Right. And then like, we wanted to play more with stunts, and just see what that was like. So we did a foster people video about car chase. And we learned that we hate shooting car chases, you know, so every every project was was like a selfish way for us to learn something new. And then by the time we were ready to do features, like we had accrued a team with a very specific skill sets that, you know, really supported our process. And we felt like we were ready. The only thing that was really hard, I'd say the hardest part of the transition was the timeframes of, of music videos versus features, you know, music videos, you prep, pitch, write, shoot, edit, and release within a month. With features, you know, it takes you a year just to write like the first draft sometimes. And that was a that was a real struggle to like, slow down, and step back and say no to everything and basically turn off the faucet that we had of work coming in. Because we were at the peak of our of our music, VO careers. And we had to step away from that and say, You know what, I've always we've always wanted it to be filmmakers, who did features and narrative. And that was probably the hardest part. And I see a lot of contemporaries, who are in the music industry, who never did that. Never had the I don't wanna say discipline or self control. It's more just we had each other to keep each other accountable. So we, we were the ones who were able to say, Hey, should we pull back and we had someone who, who basically was there to keep us accountable and not get tempted to get pulled back into the whirlwind that is music video,
Daniel Scheinert 18:09
And we got lucky. You know, we know friends that do turn off the faucet and write a screenplay and can't get it made.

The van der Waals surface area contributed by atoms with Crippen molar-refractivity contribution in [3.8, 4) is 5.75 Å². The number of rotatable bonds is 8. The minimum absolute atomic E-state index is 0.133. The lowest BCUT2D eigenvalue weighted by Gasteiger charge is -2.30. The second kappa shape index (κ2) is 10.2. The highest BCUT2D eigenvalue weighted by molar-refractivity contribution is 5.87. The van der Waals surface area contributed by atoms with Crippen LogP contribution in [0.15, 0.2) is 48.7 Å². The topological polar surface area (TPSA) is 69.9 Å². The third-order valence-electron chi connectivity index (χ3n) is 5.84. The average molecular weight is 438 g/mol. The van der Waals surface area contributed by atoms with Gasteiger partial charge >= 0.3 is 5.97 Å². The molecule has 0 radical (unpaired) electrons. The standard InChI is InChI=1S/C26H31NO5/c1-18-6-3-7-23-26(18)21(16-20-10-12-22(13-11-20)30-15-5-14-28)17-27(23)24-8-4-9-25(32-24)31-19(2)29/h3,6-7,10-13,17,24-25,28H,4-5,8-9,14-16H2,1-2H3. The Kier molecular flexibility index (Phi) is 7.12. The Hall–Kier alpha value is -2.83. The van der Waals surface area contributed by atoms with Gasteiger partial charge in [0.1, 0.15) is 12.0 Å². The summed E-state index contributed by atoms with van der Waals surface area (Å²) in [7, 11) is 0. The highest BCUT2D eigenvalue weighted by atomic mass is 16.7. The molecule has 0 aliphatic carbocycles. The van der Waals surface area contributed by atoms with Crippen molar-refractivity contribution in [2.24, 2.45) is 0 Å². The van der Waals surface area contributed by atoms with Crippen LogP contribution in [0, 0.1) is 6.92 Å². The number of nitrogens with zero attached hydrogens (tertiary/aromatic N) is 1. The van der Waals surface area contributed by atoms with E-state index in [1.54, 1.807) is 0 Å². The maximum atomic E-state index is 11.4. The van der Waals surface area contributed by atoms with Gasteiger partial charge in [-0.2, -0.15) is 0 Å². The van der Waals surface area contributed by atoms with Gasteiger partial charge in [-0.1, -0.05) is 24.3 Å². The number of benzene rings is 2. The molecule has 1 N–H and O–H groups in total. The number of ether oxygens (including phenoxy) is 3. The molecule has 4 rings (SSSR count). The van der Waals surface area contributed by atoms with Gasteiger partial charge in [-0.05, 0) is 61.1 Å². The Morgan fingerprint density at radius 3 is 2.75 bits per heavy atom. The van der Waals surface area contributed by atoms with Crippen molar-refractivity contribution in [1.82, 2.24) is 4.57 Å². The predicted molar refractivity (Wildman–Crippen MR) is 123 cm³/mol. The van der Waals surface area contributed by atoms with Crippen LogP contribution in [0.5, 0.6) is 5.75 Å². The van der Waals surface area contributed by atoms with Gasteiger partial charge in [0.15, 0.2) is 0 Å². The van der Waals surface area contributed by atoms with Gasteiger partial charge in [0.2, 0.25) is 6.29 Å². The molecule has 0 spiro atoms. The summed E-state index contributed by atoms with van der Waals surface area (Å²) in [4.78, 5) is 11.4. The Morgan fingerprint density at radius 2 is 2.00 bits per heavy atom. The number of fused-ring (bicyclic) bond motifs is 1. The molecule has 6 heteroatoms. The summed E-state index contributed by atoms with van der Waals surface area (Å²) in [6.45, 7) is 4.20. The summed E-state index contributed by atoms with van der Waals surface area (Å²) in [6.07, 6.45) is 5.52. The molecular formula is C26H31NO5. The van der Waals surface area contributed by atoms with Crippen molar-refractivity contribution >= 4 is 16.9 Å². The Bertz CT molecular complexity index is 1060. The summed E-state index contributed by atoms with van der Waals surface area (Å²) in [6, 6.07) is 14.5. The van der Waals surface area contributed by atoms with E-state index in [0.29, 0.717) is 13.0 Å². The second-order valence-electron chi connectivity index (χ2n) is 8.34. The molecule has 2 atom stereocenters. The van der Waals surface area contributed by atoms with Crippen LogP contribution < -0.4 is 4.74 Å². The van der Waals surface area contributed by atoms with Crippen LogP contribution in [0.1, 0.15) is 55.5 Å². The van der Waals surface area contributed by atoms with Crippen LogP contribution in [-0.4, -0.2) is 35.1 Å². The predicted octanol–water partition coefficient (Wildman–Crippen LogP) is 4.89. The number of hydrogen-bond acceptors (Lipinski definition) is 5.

Daniel Kwan 18:15
Yes. It's hard out there.
Daniel Scheinert 18:18
But yeah, yeah, we learned a lot. We still use all the same tricks and work with all the same crew.
Alex Ferrari 18:24
Yeah, that's the thing is once you once you find people that you can work with you hold on to them for dear life, because it's, you know, there's a comfort level there. You could you could just look at them and they know exactly what you want. Or they're, they know what you want before you know what you want. So once you walk into like, perfect, exactly the aesthetic I want. Famous.
Daniel Scheinert 18:43
Now we're going to like, quit working with them, although,
Alex Ferrari 18:46
Obviously, obviously, obviously, that's what you do. You let you leave them alone. And you go get high Oscar winners. Just Hi, Oscar winners.
Daniel Kwan 18:53
All of this. This is the this is the industry way.
Alex Ferrari 18:55
Yeah, exactly. Now I so you guys have done some insane projects. What is your writing process? Like? Were you two working together? Because I write but I write by alone. I've never written with somebody else. So how do you guys go back and forth with the writing process?
Daniel Kwan 19:10
Yeah, it was a real that was a real learning. Like that was that was a lot of growing pains in that like leak from music videos to screenwriting, because neither of us thought of ourselves as writers. But when you're a musical director, you're constantly having to write new ideas. And so our process for music videos was actually pretty organically formed from the fact that we just had to be constantly pitching. Like we put out two or three pitches a week to different songs, and we get rejected 90% of the time, but that really like the exercise a part of our collective muscles where we were basically throwing ideas back and forth, back and forth, back and forth, until someone laughed or someone gasp or someone emoted and then we're like, okay, what is that? Why, what like, let's let's latch on to that. And then we would start to throw ideas back and forth until they became these snowballs that kind of kept attaching more and more or conceptual ideas, narrative ideas, visual ideas and like we would start putting on different visual references that we'd pull up from YouTube or Vimeo. And we would never write anything down, it would all just be in our heads and just be ping pong back and forth for a couple of weeks, you know, without writing anything down, just seeing what stuck. And then finally, when it came time to pitch, we just write it all down and send it out. Which is great for music videos, because you have to have that speed. Once we transition to features that became really hard to do to ping pong the feature back and forth without writing down without you know. So what is our process? Now I feel like he changed.
Daniel Scheinert 20:36